A species flock driven by predation? Secondary metabolites support diversification of slugs in Antarctica

TitleA species flock driven by predation? Secondary metabolites support diversification of slugs in Antarctica
Publication TypeJournal Article
Year of Publication2013
AuthorsWilson NG, Maschek J.A, Baker BJ
JournalPlos One
Date Published2013/11
Type of ArticleArticle
ISBN Number1932-6203
Accession NumberWOS:000327546400018
Keywords1st insights; adaptive radiation; chemical; defense; diversity; ecology; gastropoda; invertebrates; mollusca; nudibranch austrodoris-kerguelenensis; opisthobranchia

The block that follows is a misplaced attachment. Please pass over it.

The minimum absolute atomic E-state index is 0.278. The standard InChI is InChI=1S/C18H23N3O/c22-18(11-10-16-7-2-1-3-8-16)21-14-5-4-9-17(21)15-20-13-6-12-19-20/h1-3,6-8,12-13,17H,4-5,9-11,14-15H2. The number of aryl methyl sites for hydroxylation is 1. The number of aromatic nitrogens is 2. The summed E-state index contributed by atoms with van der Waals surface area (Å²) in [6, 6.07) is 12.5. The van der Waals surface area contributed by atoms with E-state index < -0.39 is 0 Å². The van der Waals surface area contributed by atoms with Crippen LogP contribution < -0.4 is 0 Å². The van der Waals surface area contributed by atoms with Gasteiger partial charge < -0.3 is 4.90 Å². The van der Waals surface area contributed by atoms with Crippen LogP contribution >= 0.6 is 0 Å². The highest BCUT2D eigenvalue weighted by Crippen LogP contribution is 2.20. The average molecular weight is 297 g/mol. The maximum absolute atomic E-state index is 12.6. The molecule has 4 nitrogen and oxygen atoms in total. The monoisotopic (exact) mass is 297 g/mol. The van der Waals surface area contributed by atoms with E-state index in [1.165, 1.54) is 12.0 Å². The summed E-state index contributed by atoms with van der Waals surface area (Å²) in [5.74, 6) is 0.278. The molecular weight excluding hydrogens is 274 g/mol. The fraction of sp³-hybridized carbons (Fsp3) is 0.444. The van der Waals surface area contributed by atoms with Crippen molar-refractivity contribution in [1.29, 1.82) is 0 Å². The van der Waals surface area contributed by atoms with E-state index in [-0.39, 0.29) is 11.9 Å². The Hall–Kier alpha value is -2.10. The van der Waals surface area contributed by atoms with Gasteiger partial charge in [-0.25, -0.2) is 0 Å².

Antarctica's rich marine animal biodiversity has been substantially influenced by a complex glacial history, but it is unclear why some taxa responded with diversification while others did not. Despite being considered a single endemic sea slug species in the Southern Ocean, mitochondrial DNA sequencing of Doris kerguelenensis (Bergh, 1884) revealed a multitude of highly divergent lineages. But because of the uniparental inheritance of mitochondria, it was unclear whether those lineages represented a radiation of cryptic species or simply stochastic sorting patterns of populations that rarely reach equilibrium. Here we demonstrate that the mitochondrial groups in D. kerguelenensis also correlate with nuclear DNA. Additionally, by extracting secondary metabolites from the same individuals we sequenced, we were also able to directly link the secondary metabolome to a mitochondrial lineage. These metabolites are not derived from the diet, but instead are synthesized de novo and implicated in an anti-predatory role. The strong linkage between these metabolites and the mitochondrial lineages strongly suggests that these lineages represent cryptic species in an adaptive radiation. Over millions of years, episodic glacial cycles reduced the distribution of a formerly widespread slug into a series of small vicariant refuges, vulnerable to genetic drift and predation pressure. The recognition of this marine invertebrate species flock implicates a strongly synergistic role for selection and allopatry driving speciation in this system.

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